Beach Watch


 

What is Beach Watch?

Beach Watch is a long-term shoreline monitoring project which was founded in 1993 by Greater Farallones National Marine Sanctuary.  A program of the Greater Farallones Association, this year-round ecosystem assessment program is conducted by dedicated volunteers who regularly survey an assigned beach within the Greater Farallones and Monterey Bay National Marine Sanctuaries.

Volunteers collect data on live and dead species of birds and marine mammals, and human activities. They also report violations, detect oil pollution, and collect oil samples. Beach Watch is the first volunteer program of the National Oceanic and Atmospheric Administration (NOAA), and has worked for over twenty years to provide:

  • A baseline dataset on the presence of live and dead coastal wildlife and human uses
  • Assistance to sanctuary management in the early detection of natural and human-caused environmental events
  • A network of volunteer expert surveyors who can respond to oil spills
  • Education to the public about the coastal environment and how they can make a difference in protecting their beaches.

Greater Farallones National Marine Sanctuary

In Spring of 2015, the Greater Farallones National Marine Sanctuary and the Cordell Bank National Marine Sanctuary extended their boundaries and protection to the north and west. Now the life-giving waters of our California Current are protected here near Fort Ross and Salt Point State Parks, within GFNMS, as far north as Manchester Beach in Mendocino County and south, within the Monterey Bay National Marine Sanctuary, all the way to Cambria in San Luis Obispo County.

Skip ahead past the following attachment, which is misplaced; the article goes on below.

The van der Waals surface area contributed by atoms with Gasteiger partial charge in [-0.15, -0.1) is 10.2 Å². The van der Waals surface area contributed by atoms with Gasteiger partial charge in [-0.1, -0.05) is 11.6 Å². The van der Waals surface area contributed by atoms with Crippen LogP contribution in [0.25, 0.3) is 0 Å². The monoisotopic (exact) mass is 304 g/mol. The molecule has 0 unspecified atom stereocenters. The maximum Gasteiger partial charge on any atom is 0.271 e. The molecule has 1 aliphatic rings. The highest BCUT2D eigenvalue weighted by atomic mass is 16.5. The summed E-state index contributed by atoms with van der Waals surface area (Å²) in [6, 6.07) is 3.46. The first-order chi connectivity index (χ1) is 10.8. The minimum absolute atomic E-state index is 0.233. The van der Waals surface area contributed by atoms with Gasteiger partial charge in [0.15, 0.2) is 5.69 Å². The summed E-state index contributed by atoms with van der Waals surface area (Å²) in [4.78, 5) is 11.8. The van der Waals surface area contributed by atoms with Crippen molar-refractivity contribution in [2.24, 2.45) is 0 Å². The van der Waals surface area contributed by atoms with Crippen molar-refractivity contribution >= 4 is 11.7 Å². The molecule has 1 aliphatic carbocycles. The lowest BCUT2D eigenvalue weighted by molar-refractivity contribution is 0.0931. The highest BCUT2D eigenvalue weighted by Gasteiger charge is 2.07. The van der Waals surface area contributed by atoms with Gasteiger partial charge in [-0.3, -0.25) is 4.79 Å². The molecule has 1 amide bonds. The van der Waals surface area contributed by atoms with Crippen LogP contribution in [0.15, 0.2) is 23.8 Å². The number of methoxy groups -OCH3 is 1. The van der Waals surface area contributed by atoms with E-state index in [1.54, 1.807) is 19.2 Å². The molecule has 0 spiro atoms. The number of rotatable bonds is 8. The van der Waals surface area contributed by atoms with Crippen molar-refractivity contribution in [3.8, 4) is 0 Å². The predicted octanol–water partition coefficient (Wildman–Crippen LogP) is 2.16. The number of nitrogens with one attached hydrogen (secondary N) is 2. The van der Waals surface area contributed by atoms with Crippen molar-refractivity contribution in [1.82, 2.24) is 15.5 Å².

GFNMS is located within the California Current ecosystem, one of four major eastern boundary currents in the world, that stretches along the western coast of North America from southern Canada to northern Mexico. Due to a high degree of wind-driven upwelling, there is a ready supply of nutrients to surface waters and the California Current ecosystem is one of the most biologically productive regions in the world.   
  – from GFNMS website: http://farallones.noaa.gov/about/welcome.html

Beach Watch at Fort Ross & Salt Point State Parks

Beach Watch has three monthly surveys on our local shores, and seeks to establish one new survey: 

  • Within Fort Ross State Historic Park: Fort Ross Cove to Kolmer Gulch;
  • In Timber Cove, on private property;
  • Within Salt Point State Park, Fisk Mill Cove to Grace Rock.  
  • We are seeking trained volunteers for the Stump Beach surveys within Salt Point State Park.

Three out of our four surveys are not the typical two-way beach surveys (of first live animals then, on return trip, dead animals), but instead are easier one-way bluff surveys, where we only record live coastal wildlife.

"Thanks to the excellent Beach Watch training and resources, citizen science support, camaraderie, and most importantly, routine practice of my observation skills, I’ve gained a deepening feeling of familiarity, intimacy and scientific knowledge of my specific stretch of our precious Pacific coast. My monthly Beach Watch survey is always a delight, honor, and welcome responsibility!"
- Hank Birnbaum, Fort Ross Conservancy Programs Manager

Get Involved!

Want to learn more about our local marine ecology, marine mammals, and birds and offer a helping hand?  Join the 2016 Fall Beach Watch training! Learn about the upcoming Beach Watch Training September orientations and training here.  And for information about Beach Watch surveys in Fort Ross and Salt Point State Parks, please contact: Hank Birnbaum, Fort Ross Conservancy, hankb@fortross.org, (707) 847-3437.

 


Fort Ross Conservancy, a 501(c)(3) and California State Park cooperating association, connects people to the history and beauty of Fort Ross and Salt Point State Parks. 

© Fort Ross Conservancy, 19005 Coast Highway One, Jenner, CA 95450, 707-847-3437